Choosing a Childbirth Class

What should you look for when selecting a childbirth class?

Getting Started

You've read pregnancy books. You know the breakdown of what to expect during the rest of your nine months. But actually giving birth is another story -- one that's not easy to learn about by simply reading.

You probably have many questions: What do Braxton Hicks contractions feel like? Will the hospital staff offer anesthesia or expect you to ask for it? What should you be doing in those hours between calling the doctor and pushing the baby out?

Finally, have you ever watched a video of someone giving birth? Probably not, if you're like most first-time expectant parents. And that's why childbirth classes have become as much a part of pregnancy as baby showers and heartburn.

Why Take a Class?

The concept behind childbirth class is simple: Expectant parents will be more at ease during labor and delivery if they're prepared. Mothers will be less likely to hyperventilate during contractions if they've been instructed how to breathe, and fathers will be less likely to faint if they've seen a video of a woman giving birth. That's the theory, anyway.

Sometimes students complain that inexperienced instructors are more confusing than helpful, and some moms report that breathing exercises were promptly forgotten when labor hit. And even a fantastic teacher can't take all the pain and worry away.

But even a poorly taught course can be useful, if only for the opportunity it gives you to focus on the delivery one night a week.

Another boon: Classes help you meet other expectant mothers, reminding you that you're not, in fact, the only woman in town waking up every three hours to either pee or panic. Many playgroups are formed out of childbirth-class contacts.

What Will I Learn?

Though courses vary in philosophy, they all cover much of the same information. Both you and your partner attend a series of classes, usually beginning in the third trimester. Expect discussions on how to recognize when labor starts, instructions for relaxation and breathing, and a review of pain-relief options. Some courses emphasize natural techniques such as visualization and massage; others focus more on epidurals and other medications.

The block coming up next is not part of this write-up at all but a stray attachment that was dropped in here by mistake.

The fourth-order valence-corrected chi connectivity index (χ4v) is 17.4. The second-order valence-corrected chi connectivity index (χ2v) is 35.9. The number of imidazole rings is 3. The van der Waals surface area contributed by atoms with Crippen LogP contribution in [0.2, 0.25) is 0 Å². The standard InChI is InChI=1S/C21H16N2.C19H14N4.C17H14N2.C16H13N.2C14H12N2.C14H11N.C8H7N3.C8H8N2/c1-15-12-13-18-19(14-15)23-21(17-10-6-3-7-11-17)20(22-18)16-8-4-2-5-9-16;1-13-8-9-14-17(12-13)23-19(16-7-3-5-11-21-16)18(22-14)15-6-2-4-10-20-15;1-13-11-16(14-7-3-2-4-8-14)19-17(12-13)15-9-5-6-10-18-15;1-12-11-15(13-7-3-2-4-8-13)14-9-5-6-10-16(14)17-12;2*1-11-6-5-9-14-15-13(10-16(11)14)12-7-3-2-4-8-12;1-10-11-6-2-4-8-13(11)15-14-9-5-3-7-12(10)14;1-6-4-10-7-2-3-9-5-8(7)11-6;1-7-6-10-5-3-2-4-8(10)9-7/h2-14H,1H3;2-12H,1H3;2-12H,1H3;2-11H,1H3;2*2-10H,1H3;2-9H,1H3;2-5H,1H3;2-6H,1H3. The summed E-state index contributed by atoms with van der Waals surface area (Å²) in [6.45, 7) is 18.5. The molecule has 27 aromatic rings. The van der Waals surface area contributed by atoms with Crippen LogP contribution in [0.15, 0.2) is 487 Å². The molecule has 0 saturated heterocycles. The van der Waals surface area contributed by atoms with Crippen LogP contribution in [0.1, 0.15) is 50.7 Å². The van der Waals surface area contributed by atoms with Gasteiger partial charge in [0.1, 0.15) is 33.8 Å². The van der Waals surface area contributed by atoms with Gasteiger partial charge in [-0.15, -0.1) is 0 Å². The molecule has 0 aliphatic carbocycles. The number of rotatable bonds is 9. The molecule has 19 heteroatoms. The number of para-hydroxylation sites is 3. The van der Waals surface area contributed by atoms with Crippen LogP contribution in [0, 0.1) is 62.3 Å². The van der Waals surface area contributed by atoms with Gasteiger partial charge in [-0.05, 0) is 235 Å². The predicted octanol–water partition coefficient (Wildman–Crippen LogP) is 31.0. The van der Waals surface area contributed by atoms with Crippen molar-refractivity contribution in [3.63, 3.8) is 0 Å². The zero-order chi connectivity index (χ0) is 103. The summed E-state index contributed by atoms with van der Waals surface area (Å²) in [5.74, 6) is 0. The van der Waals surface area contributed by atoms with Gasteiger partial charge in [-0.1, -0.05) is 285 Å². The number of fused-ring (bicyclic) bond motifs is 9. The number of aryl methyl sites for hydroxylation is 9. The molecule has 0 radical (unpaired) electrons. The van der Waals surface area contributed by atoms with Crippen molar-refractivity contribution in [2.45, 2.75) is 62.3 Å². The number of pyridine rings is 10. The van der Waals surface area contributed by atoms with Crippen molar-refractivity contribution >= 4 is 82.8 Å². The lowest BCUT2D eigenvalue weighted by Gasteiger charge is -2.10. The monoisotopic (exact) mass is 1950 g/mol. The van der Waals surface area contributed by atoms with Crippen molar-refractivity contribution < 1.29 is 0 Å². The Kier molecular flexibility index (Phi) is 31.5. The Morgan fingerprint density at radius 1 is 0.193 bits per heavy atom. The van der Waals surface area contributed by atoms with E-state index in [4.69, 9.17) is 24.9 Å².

You'll hear about episiotomies, what can go wrong during delivery, and the whys and hows of cesarean sections. You may also get tips for newborn care. And of course, you'll see videos of live births.

Classes also emphasize the importance of the partner, which is helpful to expectant dads who may have been feeling useless during pregnancy. And classes force Mom to consider what the birth may be like for Dad.

What to Look for in a Class

A good childbirth class will have:

  • An qualified, experienced, and personable teacher with good references
  • A comfortable and convenient location
  • Small class size
  • Enough class time to cover the basics and allow students to practice some labor techniques
  • An environment of open communication where questions are encouraged
  • Various learning techniques including lectures, reading, talking, watching videos, and viewing demonstrations

Making Your Choice

When choosing a class, consider these points:

  • Does the childbirth class agree with your personal philosophy on giving birth?
  • Is the class offered at a convenient time during the day or evening when you feel most focused and relaxed?
  • Are you comfortable with the class size?
  • Where will the class be held? Are you comfortable with the location? Is it convenient to get there?
  • How does your partner feel about all of the above considerations?

Deciding which childbirth class to take doesn't have to be a hassle. Quite the opposite -- it's actually a good opportunity to clarify some of your preferences regarding your birth experience.

Julie Weingarden is a freelance writer in Royal Oak, Michigan.

All content here, including advice from doctors and other health professionals, should be considered as opinion only. Always seek the direct advice of your own doctor in connection with any questions or issues you may have regarding your own health or the health of others.

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